Sunday, June 29, 2008
What should we be planting at this time of year?
Do you know about Matariki and the maori planting calendar?
What are your favourite veges or fruit?
Thursday, June 26, 2008
My friend Deeknow just alerted me, by chance, to the fact that E.T. Spotters have come up with taxonomies of Aliens. [-Remember I mentioned taxonomy and taxonomical sciencey stuff in class today - do you remember what it is? No? Use a dictionary then.]
So, he mentioned "greys" adn I wondered, what doe she mean. I "Googled" it and discovered that various folk have indeed come up with their own taxonomies of aliens. Fair enough I thought. Maybe some of the little twerps in my class would find this interesting. SO, here it is... [sorry for calling you twerps]
"Huyghe [the guy who wrote a book about classifying aliens] states his classification doesn't pretend to be scientific but is based solely on how the aliens looked to the human observer, i.e., their phenotype. Huyghe has been able to distinguish four separate classes with several types within each class. The largest class, as one might expect, is the humanoids with five sub-types: nordics, short grays, short non-grays, giants, and nonclassics. Under the animalian category are also five types: mammalian, reptilian, amphibian, insectoid, and avian. Under robotic we find two types: the metallic and the fleshy. And in the fourth category, the exotic, we have again two types: the physical and the apparitional (ghostlike creatures)."
So, which type do you think this is...?
And what does taxonomy mean? When might a scientist use it?
No, the greenhouse isn't planning to become a supermodel. We are going to work out how to accurately measure it and draw up scale model diagrams of it.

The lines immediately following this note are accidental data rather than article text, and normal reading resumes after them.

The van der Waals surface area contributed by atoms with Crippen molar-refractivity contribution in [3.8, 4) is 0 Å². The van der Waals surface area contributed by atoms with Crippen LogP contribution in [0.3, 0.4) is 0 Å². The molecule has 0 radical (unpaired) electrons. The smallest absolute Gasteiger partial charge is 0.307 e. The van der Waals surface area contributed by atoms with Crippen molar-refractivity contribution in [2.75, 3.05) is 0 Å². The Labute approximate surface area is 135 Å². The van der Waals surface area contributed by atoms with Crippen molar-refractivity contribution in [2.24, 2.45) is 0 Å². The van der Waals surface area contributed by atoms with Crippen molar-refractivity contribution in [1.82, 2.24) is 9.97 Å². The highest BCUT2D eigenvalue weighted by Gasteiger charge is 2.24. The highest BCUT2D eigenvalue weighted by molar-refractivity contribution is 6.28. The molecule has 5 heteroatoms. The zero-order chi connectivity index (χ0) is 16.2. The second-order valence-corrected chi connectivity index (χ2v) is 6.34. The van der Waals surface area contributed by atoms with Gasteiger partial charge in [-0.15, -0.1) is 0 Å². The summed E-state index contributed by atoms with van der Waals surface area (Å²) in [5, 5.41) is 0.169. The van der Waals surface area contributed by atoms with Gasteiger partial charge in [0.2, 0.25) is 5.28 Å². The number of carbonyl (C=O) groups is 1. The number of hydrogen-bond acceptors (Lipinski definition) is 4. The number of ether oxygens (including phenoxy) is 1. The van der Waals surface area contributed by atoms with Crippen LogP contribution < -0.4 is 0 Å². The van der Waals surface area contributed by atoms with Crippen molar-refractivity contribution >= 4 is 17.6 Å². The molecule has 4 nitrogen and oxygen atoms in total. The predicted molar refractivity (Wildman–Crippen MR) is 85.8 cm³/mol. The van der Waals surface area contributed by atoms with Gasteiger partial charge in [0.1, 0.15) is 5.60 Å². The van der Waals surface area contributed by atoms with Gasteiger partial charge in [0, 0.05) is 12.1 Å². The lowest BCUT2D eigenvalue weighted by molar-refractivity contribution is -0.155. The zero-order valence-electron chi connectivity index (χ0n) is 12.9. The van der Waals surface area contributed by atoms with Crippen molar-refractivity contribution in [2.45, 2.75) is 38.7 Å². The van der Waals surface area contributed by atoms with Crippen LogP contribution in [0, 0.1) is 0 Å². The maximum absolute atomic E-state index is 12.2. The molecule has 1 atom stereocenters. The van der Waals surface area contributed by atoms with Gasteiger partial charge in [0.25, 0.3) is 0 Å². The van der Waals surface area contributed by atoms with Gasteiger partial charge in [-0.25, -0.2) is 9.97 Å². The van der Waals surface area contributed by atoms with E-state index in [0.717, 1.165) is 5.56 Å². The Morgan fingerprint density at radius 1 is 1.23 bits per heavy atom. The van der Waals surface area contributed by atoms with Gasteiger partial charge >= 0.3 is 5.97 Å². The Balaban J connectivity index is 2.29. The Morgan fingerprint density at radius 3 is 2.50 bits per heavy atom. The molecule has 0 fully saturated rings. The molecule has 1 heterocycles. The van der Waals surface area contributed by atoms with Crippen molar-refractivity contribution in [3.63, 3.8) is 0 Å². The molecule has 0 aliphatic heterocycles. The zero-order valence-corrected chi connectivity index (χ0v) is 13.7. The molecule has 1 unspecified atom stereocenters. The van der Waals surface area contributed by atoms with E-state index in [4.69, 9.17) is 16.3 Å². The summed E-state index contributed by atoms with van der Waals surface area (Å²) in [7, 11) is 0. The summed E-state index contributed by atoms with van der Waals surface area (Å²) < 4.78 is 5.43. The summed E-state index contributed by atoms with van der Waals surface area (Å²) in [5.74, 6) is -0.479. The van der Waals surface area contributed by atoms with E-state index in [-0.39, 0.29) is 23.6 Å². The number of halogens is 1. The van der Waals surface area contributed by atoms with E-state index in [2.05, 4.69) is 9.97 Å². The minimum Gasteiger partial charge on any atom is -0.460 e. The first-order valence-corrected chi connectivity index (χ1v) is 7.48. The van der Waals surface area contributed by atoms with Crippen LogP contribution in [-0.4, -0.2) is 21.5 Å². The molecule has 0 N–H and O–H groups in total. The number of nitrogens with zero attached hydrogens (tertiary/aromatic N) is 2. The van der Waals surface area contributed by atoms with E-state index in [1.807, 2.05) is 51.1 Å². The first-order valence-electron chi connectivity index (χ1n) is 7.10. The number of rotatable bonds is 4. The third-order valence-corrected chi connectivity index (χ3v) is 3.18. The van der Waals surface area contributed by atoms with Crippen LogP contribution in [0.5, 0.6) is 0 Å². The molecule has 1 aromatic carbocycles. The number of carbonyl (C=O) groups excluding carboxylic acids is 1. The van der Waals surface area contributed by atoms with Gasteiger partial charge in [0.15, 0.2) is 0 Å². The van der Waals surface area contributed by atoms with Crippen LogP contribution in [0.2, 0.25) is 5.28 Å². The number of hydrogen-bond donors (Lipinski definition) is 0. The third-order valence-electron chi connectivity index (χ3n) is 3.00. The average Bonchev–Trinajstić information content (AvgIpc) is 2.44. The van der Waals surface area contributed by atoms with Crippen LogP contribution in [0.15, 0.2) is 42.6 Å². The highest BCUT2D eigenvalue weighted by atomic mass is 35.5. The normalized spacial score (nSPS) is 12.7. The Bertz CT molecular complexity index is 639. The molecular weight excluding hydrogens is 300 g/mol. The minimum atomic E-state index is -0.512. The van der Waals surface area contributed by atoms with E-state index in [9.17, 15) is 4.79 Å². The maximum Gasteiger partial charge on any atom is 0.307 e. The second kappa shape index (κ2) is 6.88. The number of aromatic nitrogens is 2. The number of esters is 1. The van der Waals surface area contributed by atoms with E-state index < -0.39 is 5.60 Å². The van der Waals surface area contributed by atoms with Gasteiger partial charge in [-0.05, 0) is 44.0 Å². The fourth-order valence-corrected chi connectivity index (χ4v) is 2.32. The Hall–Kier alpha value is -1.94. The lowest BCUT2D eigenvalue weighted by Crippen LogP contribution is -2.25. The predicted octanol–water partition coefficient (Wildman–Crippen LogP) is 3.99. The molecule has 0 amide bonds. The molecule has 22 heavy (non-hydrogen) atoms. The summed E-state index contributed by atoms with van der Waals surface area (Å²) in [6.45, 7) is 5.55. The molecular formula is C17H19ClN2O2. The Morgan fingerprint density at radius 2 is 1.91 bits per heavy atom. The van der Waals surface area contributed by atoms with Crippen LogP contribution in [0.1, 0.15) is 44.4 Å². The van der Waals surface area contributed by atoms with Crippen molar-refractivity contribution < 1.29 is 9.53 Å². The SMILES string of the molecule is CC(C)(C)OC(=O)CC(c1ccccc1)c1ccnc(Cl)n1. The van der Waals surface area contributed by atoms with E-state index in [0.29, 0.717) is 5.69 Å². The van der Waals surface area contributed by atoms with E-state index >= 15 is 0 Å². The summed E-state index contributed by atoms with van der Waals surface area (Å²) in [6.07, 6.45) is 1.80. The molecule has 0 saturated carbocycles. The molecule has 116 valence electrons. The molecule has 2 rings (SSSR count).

Does anyone know how to do wany of that? What do you think you have to be able to do...?
Once we have successfully worked it out and drawn it in our maths books, fast finishers can use google sketchup to create a 3D drawing of it.
The basic shape is similar to the one pictured above. The dimensions and proportions are bigger.
Wednesday, June 25, 2008
Too bad we never got to wrestle any cows, go back in time, meet superheroes, or fight off menacing trees.
Did you think the old dog was reeeeallly a dog... ???
Tuesday, June 24, 2008
I have a photo of free range chickens on my computer. Every adult I have shown it to at school has laughed as if it's some kind of joke or I'm weird or a stupid greenie to believe that chickens shouldn't be tortured whilst being reared for meat of kept as egg producers. I find this odd and rather unsettling. All of the people involved are church going people. Is this relevant to animal rights ethics or not? [For the record, I am irreligious.]
What do you think of this - should people in a modern educated society realise that such cruelty is unnecessary. Or is it okay to ignore cruelty to animals because it makes it cheaper and easier to have the food we want??? Maybe you don't think animals do suffer or should have rights?